Is it possible that Pittsburgh Steelers’ outside linebacker and reigning Defensive Player of the Year T.J. Watt is the best non-quarterback in the NFL from a roster-building perspective?
It’s not that far-fetched, to be quite honest. Playing a premium position and being the best player at that position has Watt — who is already on a Hall of Fame trajectory — ranked as the top non-quarterback franchise cornerstone by Bleacher Report’s Gary Davenport, who ranked the top 10 franchise cornerstones in the NFL Thursday.
Watt ranked sixth overall in the top 10, but was the first non-quarterback behind the likes of Los Angeles’s Justin Herbert, Baltimore’s Lamar Jackson, Cincinnati’s Joe Burrow, Buffalo’s Josh Allen and Kansas City’s Patrick Mahomes. Watt edged out Cleveland’s Myles Garrett in the rankings, as well.
If you don’t have a franchise quarterback in today’s NFL, it’s best if you have an elite-level pass rusher to try and get after said quarterback. Safe to say the Steelers have that in abundance.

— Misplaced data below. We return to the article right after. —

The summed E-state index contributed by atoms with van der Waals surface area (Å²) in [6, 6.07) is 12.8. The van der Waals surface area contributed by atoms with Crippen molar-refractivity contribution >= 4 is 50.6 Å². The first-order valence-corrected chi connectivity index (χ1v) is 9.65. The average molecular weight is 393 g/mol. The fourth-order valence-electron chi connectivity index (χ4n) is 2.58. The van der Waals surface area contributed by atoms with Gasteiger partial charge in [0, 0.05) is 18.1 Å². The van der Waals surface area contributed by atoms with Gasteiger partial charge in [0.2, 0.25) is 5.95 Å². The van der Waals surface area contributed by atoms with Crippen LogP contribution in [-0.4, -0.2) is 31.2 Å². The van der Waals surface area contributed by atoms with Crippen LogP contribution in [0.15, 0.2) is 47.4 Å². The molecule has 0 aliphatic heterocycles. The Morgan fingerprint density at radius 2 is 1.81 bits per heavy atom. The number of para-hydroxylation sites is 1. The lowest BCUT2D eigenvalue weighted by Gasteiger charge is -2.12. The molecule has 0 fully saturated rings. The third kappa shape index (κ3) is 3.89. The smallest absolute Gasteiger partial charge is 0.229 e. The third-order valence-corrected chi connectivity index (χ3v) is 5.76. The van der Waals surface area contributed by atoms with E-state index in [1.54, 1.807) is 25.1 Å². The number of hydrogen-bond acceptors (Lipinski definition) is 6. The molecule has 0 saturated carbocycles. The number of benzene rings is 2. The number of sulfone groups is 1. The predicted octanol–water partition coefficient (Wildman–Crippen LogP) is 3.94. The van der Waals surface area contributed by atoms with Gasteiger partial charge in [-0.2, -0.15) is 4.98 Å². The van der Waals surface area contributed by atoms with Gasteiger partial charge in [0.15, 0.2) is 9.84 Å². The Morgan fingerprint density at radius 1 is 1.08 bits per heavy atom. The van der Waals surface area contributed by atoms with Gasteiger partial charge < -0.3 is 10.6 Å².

“Not only does he make it, but [T.J.] Watt is the highest-ranked defensive player of the lot. That’s what happens when you tie Michael Strahan’s single-season sack record with 22.5,” Davenport writes regarding Watt’s ranking in the franchise cornerstones piece. “Not only did Watt do that while logging 64 total tackles last year, but it also marked the fourth season in a row that the reigning Defensive Player of the Year amassed at least 13 sacks.”
As CBS Sports’ Jeff Kerr recently pointed out, Watt is doing something as a pass rusher that not even the great Reggie White once did. Through five seasons of his illustrious career to date, Watt’s 0.94 sacks-per-game average is the highest in league history, as the Steelers’ star and Reggie White are the only players to have 13-plus sacks in four consecutive seasons (has 72 sacks in 77 career games), according to Kerr.
Only White (nine), Bruce Smith (seven) and Kevin Greene (six) have more 13-plus sack seasons than Watt. Additionally, Watt’s four 13-plus sacks in his first five seasons are tied with White for the most in NFL history.
Though he’s the oldest on the top 10 franchise cornerstone rankings at 28 years old, there’s no denying Watt’s greatness overall. Teams would love to have him as not only the face of their franchise, but the face of their defense and their build towards contention in today’s NFL. He wins consistently against double and triple teams and somehow finds a way to disrupt games week after week. It’s remarkable to watch.